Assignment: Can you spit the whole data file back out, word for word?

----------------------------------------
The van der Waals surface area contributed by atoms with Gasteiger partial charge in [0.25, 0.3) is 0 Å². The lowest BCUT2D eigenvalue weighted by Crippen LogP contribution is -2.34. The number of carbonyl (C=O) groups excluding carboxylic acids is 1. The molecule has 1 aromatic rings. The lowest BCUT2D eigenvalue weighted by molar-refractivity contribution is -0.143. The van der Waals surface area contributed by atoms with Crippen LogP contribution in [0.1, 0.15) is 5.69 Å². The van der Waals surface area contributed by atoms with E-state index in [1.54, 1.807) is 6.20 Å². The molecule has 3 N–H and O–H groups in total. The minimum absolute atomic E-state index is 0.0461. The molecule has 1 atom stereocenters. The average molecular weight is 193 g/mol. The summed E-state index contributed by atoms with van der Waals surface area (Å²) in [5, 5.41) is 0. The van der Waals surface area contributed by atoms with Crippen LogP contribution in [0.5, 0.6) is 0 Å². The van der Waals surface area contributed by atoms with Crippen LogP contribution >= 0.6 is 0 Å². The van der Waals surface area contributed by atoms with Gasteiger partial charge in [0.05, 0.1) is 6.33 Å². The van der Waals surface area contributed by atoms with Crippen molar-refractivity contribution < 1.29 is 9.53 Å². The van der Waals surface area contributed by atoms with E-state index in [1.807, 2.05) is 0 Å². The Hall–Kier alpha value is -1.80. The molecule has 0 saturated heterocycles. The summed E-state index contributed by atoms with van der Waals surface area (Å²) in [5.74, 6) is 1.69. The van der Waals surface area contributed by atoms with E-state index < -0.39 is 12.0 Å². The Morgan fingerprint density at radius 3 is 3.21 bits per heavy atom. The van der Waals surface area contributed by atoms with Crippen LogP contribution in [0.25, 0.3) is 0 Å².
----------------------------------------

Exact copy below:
The van der Waals surface area contributed by atoms with Gasteiger partial charge in [0.25, 0.3) is 0 Å². The lowest BCUT2D eigenvalue weighted by Crippen LogP contribution is -2.34. The number of carbonyl (C=O) groups excluding carboxylic acids is 1. The molecule has 1 aromatic rings. The lowest BCUT2D eigenvalue weighted by molar-refractivity contribution is -0.143. The van der Waals surface area contributed by atoms with Crippen LogP contribution in [0.1, 0.15) is 5.69 Å². The van der Waals surface area contributed by atoms with E-state index in [1.54, 1.807) is 6.20 Å². The molecule has 3 N–H and O–H groups in total. The minimum absolute atomic E-state index is 0.0461. The molecule has 1 atom stereocenters. The average molecular weight is 193 g/mol. The summed E-state index contributed by atoms with van der Waals surface area (Å²) in [5, 5.41) is 0. The van der Waals surface area contributed by atoms with Crippen LogP contribution in [0.5, 0.6) is 0 Å². The van der Waals surface area contributed by atoms with Crippen LogP contribution >= 0.6 is 0 Å². The van der Waals surface area contributed by atoms with Gasteiger partial charge in [0.05, 0.1) is 6.33 Å². The van der Waals surface area contributed by atoms with Crippen molar-refractivity contribution < 1.29 is 9.53 Å². The van der Waals surface area contributed by atoms with E-state index in [1.807, 2.05) is 0 Å². The Hall–Kier alpha value is -1.80. The molecule has 0 saturated heterocycles. The summed E-state index contributed by atoms with van der Waals surface area (Å²) in [5.74, 6) is 1.69. The van der Waals surface area contributed by atoms with E-state index < -0.39 is 12.0 Å². The Morgan fingerprint density at radius 3 is 3.21 bits per heavy atom. The van der Waals surface area contributed by atoms with Crippen LogP contribution in [0.25, 0.3) is 0 Å².